The success of that part-time research has led us to create a new, well-staffed team called Project Zero.

Read more

LibreSSL Portable Encounters Its First Release

Filed under
OSS
Security

OpenBSD developers have announced their first release of LibreSSL portable.

LibreSSL 2.0.0 is the release and is tested to build on Linux, Solaris, Mac OS X, and FreeBSD systems. Bob Beck of OpenBSD explains, "This is intended as an initial release to allow the community to start using and providing feedback. We will be adding support for other platforms as time and resources permit."

Read more

Samsung Nixes Knox: The Android Security Saga Continues

Filed under
Android
Security

Granted, Google has been updating handset issues at a quicker pace – particularly when it comes to security patches, via Play Services –and so far, the telcos have not played spoilers. But remember: Google has not initiated a move to push an entirely new OS directly to users except to those who own Google’s telco independent Nexus brand devices. Keep in mind that there’s a big difference between updating a feature or security patch and producing an entirely new OS. OS updates typically up the Kernel and the radios. It will be interesting (and historical) if the telcos continue to stay out of the way.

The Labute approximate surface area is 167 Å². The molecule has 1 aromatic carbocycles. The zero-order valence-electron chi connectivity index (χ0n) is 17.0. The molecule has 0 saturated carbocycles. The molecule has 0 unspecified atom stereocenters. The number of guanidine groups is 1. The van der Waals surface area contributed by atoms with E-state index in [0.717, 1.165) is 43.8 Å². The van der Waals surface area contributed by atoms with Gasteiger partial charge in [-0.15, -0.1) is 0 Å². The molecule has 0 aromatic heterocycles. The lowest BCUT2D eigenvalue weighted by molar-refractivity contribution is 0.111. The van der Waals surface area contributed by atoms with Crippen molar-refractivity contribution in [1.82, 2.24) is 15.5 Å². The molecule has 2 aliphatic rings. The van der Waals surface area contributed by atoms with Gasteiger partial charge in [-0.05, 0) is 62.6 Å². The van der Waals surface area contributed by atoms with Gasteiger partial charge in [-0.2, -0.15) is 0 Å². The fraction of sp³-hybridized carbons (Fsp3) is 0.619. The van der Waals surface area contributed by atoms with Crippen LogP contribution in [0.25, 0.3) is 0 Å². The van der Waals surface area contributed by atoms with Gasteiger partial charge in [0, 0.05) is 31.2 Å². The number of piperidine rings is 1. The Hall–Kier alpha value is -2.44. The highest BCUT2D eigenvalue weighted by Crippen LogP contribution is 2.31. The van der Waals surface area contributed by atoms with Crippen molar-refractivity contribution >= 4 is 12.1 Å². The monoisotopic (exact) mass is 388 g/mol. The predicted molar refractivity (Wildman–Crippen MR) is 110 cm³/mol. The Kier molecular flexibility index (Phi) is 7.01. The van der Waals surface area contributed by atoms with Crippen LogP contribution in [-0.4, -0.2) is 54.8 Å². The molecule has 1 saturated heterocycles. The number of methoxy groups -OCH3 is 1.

Read more

[Fedora] Simple Patch Policy

Filed under
Red Hat
Security

Following the approval of the Simple Patch policy, all the necessary pieces are now in place.

Read more

How Card.com Is Securing Itself and Its Users With Open Source

Filed under
OSS
Drupal
Security

"We're heavily involved in Drupal. I'm a member of the Drupal security team and the former lead of the team for over two years," Knaddison said. "So it's an area where we have a fair amount of expertise and depth, and we feel that our situation is best served by fixing vulnerabilities directly in the software itself."

Read more

Syndicate content

More in Tux Machines

Intel Sandy Bridge Gets A Surprise Boost From Linux 3.17

Besides the recent work to support OpenGL Geometry Shaders for Sandy Bridge in Mesa, users of Intel "Sandy Bridge" HD Graphics can also be thankful for the forthcoming Linux 3.17 kernel. Early testing of Linux 3.17 has revealed that for at least some Intel Sandy Bridge hardware are OpenGL performance improvements with the newer kernel code. Read more